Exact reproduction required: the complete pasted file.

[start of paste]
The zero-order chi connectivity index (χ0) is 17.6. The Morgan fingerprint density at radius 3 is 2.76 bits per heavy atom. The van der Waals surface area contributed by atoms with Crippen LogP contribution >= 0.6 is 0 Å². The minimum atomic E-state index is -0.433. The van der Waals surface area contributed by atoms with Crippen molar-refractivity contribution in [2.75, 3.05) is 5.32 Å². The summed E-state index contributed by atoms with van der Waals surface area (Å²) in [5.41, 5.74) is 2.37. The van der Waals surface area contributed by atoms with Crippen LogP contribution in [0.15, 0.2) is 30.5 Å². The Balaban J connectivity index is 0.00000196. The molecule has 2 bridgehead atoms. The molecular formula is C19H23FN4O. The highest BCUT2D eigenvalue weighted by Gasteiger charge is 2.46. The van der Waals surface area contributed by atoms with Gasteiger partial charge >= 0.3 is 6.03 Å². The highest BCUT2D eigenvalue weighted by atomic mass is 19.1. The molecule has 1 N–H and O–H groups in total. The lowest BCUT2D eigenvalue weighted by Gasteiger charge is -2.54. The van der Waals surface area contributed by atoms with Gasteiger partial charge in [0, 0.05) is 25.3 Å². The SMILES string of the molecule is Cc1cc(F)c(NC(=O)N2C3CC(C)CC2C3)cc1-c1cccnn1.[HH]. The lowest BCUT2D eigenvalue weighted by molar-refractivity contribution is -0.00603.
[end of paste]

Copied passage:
The zero-order chi connectivity index (χ0) is 17.6. The Morgan fingerprint density at radius 3 is 2.76 bits per heavy atom. The van der Waals surface area contributed by atoms with Crippen LogP contribution >= 0.6 is 0 Å². The minimum atomic E-state index is -0.433. The van der Waals surface area contributed by atoms with Crippen molar-refractivity contribution in [2.75, 3.05) is 5.32 Å². The summed E-state index contributed by atoms with van der Waals surface area (Å²) in [5.41, 5.74) is 2.37. The van der Waals surface area contributed by atoms with Crippen LogP contribution in [0.15, 0.2) is 30.5 Å². The Balaban J connectivity index is 0.00000196. The molecule has 2 bridgehead atoms. The molecular formula is C19H23FN4O. The highest BCUT2D eigenvalue weighted by Gasteiger charge is 2.46. The van der Waals surface area contributed by atoms with Gasteiger partial charge >= 0.3 is 6.03 Å². The highest BCUT2D eigenvalue weighted by atomic mass is 19.1. The molecule has 1 N–H and O–H groups in total. The lowest BCUT2D eigenvalue weighted by Gasteiger charge is -2.54. The van der Waals surface area contributed by atoms with Gasteiger partial charge in [0, 0.05) is 25.3 Å². The SMILES string of the molecule is Cc1cc(F)c(NC(=O)N2C3CC(C)CC2C3)cc1-c1cccnn1.[HH]. The lowest BCUT2D eigenvalue weighted by molar-refractivity contribution is -0.00603.